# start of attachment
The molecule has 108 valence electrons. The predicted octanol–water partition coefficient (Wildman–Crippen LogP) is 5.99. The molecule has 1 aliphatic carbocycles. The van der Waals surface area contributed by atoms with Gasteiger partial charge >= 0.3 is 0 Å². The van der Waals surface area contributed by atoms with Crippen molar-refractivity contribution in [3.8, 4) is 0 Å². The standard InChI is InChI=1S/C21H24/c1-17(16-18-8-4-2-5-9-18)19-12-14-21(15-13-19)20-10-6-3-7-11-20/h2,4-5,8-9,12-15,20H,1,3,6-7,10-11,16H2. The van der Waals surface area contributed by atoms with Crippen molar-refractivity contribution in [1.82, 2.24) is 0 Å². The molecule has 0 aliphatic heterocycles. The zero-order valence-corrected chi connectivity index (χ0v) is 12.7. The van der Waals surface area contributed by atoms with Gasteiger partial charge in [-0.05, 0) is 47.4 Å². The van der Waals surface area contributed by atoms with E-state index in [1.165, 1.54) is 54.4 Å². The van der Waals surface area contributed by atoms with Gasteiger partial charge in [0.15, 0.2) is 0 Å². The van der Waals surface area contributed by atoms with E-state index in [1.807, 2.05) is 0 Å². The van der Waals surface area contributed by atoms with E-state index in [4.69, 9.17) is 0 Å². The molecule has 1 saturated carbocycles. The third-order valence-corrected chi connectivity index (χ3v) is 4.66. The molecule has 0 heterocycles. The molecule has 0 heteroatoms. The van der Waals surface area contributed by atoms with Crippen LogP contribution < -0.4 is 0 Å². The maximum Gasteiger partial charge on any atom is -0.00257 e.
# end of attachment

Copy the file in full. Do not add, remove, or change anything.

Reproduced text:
The molecule has 108 valence electrons. The predicted octanol–water partition coefficient (Wildman–Crippen LogP) is 5.99. The molecule has 1 aliphatic carbocycles. The van der Waals surface area contributed by atoms with Gasteiger partial charge >= 0.3 is 0 Å². The van der Waals surface area contributed by atoms with Crippen molar-refractivity contribution in [3.8, 4) is 0 Å². The standard InChI is InChI=1S/C21H24/c1-17(16-18-8-4-2-5-9-18)19-12-14-21(15-13-19)20-10-6-3-7-11-20/h2,4-5,8-9,12-15,20H,1,3,6-7,10-11,16H2. The van der Waals surface area contributed by atoms with Crippen molar-refractivity contribution in [1.82, 2.24) is 0 Å². The molecule has 0 aliphatic heterocycles. The zero-order valence-corrected chi connectivity index (χ0v) is 12.7. The van der Waals surface area contributed by atoms with Gasteiger partial charge in [-0.05, 0) is 47.4 Å². The van der Waals surface area contributed by atoms with E-state index in [1.165, 1.54) is 54.4 Å². The van der Waals surface area contributed by atoms with Gasteiger partial charge in [0.15, 0.2) is 0 Å². The van der Waals surface area contributed by atoms with E-state index in [1.807, 2.05) is 0 Å². The van der Waals surface area contributed by atoms with E-state index in [4.69, 9.17) is 0 Å². The molecule has 1 saturated carbocycles. The third-order valence-corrected chi connectivity index (χ3v) is 4.66. The molecule has 0 heterocycles. The molecule has 0 heteroatoms. The van der Waals surface area contributed by atoms with Crippen LogP contribution < -0.4 is 0 Å². The maximum Gasteiger partial charge on any atom is -0.00257 e.